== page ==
Most of the time, I feel there aren’t enough hours to do all the things I need to do to make headway with my goals. But I believe that it will get easier. I just can’t pull 60 hour weeks anymore. Lately, I’ve pulled too much of that. All I can do is offer myself compassion.

“Invention demands that we expand our creative horizons. This is not always comfortable.”

I may be allowing myself to stagnate. I need a fresh creative challenge, and I need to ask more of my creativity. I believe I’ve more to give.

With all the busyness lately, my fiction writing has been neglected. I have stories on my desk that I’d like to see through. What will it take to get them done?

It feels ironic that I’ve just finished teaching my beginners creative writing course but this always happens when I teach. I’ve yet to find the key that lets me do both parts of what I love, but I know I will.

One of the women on my course has signed up for NaNoWriMo, and so I decide to join in too. The discipline will be good for me.

“Just as a marathon runner considers his running career as a whole, training and pacing himself accordingly, so we must approach our art at a temperate rate.”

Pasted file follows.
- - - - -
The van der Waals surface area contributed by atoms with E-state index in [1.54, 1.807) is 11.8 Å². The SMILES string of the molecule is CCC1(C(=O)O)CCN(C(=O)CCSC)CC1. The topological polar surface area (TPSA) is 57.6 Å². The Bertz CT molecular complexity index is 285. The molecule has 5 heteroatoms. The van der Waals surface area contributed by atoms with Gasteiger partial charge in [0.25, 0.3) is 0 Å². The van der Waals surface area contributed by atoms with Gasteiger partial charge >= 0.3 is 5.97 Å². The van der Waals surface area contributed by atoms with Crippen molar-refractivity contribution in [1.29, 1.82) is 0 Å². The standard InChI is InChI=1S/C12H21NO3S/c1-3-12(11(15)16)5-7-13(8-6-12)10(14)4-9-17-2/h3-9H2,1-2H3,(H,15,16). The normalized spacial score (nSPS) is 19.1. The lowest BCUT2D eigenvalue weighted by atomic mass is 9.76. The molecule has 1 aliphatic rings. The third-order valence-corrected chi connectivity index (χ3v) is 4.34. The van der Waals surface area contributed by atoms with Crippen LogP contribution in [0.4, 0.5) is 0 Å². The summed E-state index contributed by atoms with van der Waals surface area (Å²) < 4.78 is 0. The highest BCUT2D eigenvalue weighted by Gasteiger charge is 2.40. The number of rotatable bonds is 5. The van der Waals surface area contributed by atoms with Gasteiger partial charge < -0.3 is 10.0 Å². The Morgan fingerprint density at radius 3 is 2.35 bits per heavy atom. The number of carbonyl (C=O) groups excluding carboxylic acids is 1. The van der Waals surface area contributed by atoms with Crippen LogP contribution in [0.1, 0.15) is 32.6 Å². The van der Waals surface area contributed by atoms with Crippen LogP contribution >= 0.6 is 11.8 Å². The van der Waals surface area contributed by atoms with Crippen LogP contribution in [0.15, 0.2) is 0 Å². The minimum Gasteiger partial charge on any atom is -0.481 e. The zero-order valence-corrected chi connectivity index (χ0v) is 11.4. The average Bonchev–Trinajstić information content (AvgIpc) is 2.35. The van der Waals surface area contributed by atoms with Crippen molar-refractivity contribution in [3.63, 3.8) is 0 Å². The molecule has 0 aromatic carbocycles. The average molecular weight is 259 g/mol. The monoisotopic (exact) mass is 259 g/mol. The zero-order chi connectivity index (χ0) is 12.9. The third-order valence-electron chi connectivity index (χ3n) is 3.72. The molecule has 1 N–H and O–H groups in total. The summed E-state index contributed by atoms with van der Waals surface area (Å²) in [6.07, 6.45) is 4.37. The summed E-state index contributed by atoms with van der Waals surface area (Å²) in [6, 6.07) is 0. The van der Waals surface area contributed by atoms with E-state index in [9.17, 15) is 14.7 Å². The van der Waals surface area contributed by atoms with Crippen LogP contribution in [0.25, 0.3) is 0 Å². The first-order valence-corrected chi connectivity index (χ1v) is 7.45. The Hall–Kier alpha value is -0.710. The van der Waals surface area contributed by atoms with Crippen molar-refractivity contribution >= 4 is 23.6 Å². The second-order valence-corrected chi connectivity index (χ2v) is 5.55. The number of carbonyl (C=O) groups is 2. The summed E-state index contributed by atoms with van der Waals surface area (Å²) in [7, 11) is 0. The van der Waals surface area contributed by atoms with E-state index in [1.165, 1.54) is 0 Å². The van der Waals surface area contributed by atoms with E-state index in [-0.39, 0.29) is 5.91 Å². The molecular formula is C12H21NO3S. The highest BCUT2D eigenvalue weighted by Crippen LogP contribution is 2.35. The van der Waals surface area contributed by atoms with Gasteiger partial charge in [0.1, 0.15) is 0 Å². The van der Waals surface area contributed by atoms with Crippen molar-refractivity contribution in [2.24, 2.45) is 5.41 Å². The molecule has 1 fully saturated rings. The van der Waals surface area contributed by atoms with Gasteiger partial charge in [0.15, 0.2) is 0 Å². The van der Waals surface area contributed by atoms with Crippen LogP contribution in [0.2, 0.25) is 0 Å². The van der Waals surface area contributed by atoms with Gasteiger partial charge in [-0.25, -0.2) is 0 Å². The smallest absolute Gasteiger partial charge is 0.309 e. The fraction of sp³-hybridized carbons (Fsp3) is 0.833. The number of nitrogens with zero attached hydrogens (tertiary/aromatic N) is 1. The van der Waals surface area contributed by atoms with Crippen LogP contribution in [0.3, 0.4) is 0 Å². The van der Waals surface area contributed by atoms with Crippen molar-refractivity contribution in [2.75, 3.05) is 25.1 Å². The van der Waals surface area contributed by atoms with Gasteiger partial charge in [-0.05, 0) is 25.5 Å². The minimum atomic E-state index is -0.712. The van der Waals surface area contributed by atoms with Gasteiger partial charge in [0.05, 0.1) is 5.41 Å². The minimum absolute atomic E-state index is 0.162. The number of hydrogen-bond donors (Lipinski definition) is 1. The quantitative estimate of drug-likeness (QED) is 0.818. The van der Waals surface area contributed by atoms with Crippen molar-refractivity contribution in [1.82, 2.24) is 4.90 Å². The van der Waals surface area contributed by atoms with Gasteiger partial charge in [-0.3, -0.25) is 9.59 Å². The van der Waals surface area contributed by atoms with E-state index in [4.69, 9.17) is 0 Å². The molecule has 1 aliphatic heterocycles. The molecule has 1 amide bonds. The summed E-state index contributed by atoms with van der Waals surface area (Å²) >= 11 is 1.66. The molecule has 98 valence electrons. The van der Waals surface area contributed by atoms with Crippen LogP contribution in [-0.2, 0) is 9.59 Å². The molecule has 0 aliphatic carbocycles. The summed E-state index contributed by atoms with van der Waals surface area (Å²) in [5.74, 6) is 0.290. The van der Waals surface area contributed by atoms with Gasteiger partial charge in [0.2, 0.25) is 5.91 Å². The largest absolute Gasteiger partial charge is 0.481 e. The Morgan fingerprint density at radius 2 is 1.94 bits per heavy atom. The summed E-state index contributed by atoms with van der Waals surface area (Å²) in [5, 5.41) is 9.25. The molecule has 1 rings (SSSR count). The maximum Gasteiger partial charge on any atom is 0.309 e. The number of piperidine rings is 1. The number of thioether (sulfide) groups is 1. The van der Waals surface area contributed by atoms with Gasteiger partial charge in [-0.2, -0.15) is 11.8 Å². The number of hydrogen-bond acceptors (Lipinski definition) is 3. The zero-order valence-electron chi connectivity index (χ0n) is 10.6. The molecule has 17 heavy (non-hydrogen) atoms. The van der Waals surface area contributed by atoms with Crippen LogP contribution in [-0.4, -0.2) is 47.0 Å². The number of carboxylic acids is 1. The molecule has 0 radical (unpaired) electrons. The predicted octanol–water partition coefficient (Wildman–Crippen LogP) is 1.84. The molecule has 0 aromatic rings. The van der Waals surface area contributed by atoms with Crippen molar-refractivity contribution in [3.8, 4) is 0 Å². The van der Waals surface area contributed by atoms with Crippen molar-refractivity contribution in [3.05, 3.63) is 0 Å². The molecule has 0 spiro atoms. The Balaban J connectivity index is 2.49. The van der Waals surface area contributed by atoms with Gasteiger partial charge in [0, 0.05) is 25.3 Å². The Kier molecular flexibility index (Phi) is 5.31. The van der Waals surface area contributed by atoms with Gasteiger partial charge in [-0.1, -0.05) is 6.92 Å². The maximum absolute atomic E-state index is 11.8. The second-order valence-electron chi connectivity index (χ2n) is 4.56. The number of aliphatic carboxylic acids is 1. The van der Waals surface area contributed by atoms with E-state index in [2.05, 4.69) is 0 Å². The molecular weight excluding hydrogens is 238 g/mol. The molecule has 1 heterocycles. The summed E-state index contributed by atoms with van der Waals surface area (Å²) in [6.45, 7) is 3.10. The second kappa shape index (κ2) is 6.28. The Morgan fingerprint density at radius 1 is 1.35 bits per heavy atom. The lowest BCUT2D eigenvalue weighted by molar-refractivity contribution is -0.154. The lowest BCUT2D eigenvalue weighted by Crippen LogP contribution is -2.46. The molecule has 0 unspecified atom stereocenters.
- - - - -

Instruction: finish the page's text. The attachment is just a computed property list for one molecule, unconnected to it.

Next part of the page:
I’m not sure doing NaNoWriMo is ‘temperate,’ but I know I’ve spent too many late nights writing, recently, and neglected the things that keep me balanced and well. I need to go to the gym and lift heavy weights to remind myself that I am strong. I need to go to the pool and put in some lengths to get back into the flow of life and deepen my physical connection to my being.

Hemingway wrote 500 words a day, then stopped. This is a reminder that a slow, steady output of work is what I should try to achieve.

“In order to do something well, we must first be willing to do it badly. We must have the humility to be once again a beginner, to admit what we don’t know and admit that we wish to know more.”

I come back to this, again and again. A little bit of satisfaction with what I’ve achieved sets me up for a fall. I think I will forever be a recovering perfectionist. I am great at helping my students work through this! But it’s a gift I’m rarely able to extend to myself.

Julia reminds me, “We must first learn progress, not perfection.” That her philosophy of creative recovery is based on the 12-Step Program is really clear with a statement such as this. So I remember others, like, one day at a time.

Discouragement always comes from our notions of perfection, or tightly-held expectations of ourselves. The only way to write through discouragement is to allow yourself to write badly, to write freely. As you begin to move in a forward direction, the words feel good, even when they’re not backed by your brightest or most spectacular thoughts.

Quotes from Julia Cameron, which formed the basis of this essay and my inspiration for writing, come from her book, ‘The Sound of Paper: Inspiration and Practical Guidance for Starting the Creative Process.’

First published at Taking Tea With The Tao, October 18, 2019